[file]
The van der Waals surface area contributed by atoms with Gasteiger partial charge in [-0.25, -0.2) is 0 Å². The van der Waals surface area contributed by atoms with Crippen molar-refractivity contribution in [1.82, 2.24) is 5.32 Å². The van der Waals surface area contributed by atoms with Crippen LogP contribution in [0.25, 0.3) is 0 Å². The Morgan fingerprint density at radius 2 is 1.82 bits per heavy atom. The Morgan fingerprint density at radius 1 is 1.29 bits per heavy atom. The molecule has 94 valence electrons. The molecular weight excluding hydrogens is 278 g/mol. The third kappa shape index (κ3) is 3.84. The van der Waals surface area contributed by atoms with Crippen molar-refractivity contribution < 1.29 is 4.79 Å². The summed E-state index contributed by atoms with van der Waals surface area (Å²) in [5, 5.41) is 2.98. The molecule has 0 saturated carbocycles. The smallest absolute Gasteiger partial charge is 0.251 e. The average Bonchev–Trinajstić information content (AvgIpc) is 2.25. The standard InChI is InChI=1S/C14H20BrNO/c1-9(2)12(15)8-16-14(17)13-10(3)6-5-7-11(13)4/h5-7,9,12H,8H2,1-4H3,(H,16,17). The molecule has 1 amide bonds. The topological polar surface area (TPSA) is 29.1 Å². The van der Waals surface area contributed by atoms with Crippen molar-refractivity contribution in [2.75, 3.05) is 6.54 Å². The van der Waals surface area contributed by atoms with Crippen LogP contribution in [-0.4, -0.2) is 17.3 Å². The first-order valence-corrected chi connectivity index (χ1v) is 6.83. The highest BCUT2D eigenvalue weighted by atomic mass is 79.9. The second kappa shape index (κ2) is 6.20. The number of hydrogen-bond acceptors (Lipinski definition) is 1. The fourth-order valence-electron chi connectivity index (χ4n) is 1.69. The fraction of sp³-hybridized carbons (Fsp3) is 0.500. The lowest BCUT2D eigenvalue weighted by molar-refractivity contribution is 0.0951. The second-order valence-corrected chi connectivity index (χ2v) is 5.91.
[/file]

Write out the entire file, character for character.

The van der Waals surface area contributed by atoms with Gasteiger partial charge in [-0.25, -0.2) is 0 Å². The van der Waals surface area contributed by atoms with Crippen molar-refractivity contribution in [1.82, 2.24) is 5.32 Å². The van der Waals surface area contributed by atoms with Crippen LogP contribution in [0.25, 0.3) is 0 Å². The Morgan fingerprint density at radius 2 is 1.82 bits per heavy atom. The Morgan fingerprint density at radius 1 is 1.29 bits per heavy atom. The molecule has 94 valence electrons. The molecular weight excluding hydrogens is 278 g/mol. The third kappa shape index (κ3) is 3.84. The van der Waals surface area contributed by atoms with Crippen molar-refractivity contribution < 1.29 is 4.79 Å². The summed E-state index contributed by atoms with van der Waals surface area (Å²) in [5, 5.41) is 2.98. The molecule has 0 saturated carbocycles. The smallest absolute Gasteiger partial charge is 0.251 e. The average Bonchev–Trinajstić information content (AvgIpc) is 2.25. The standard InChI is InChI=1S/C14H20BrNO/c1-9(2)12(15)8-16-14(17)13-10(3)6-5-7-11(13)4/h5-7,9,12H,8H2,1-4H3,(H,16,17). The molecule has 1 amide bonds. The topological polar surface area (TPSA) is 29.1 Å². The van der Waals surface area contributed by atoms with Crippen molar-refractivity contribution in [2.75, 3.05) is 6.54 Å². The van der Waals surface area contributed by atoms with Crippen LogP contribution in [-0.4, -0.2) is 17.3 Å². The first-order valence-corrected chi connectivity index (χ1v) is 6.83. The highest BCUT2D eigenvalue weighted by atomic mass is 79.9. The second kappa shape index (κ2) is 6.20. The number of hydrogen-bond acceptors (Lipinski definition) is 1. The fourth-order valence-electron chi connectivity index (χ4n) is 1.69. The fraction of sp³-hybridized carbons (Fsp3) is 0.500. The lowest BCUT2D eigenvalue weighted by molar-refractivity contribution is 0.0951. The second-order valence-corrected chi connectivity index (χ2v) is 5.91.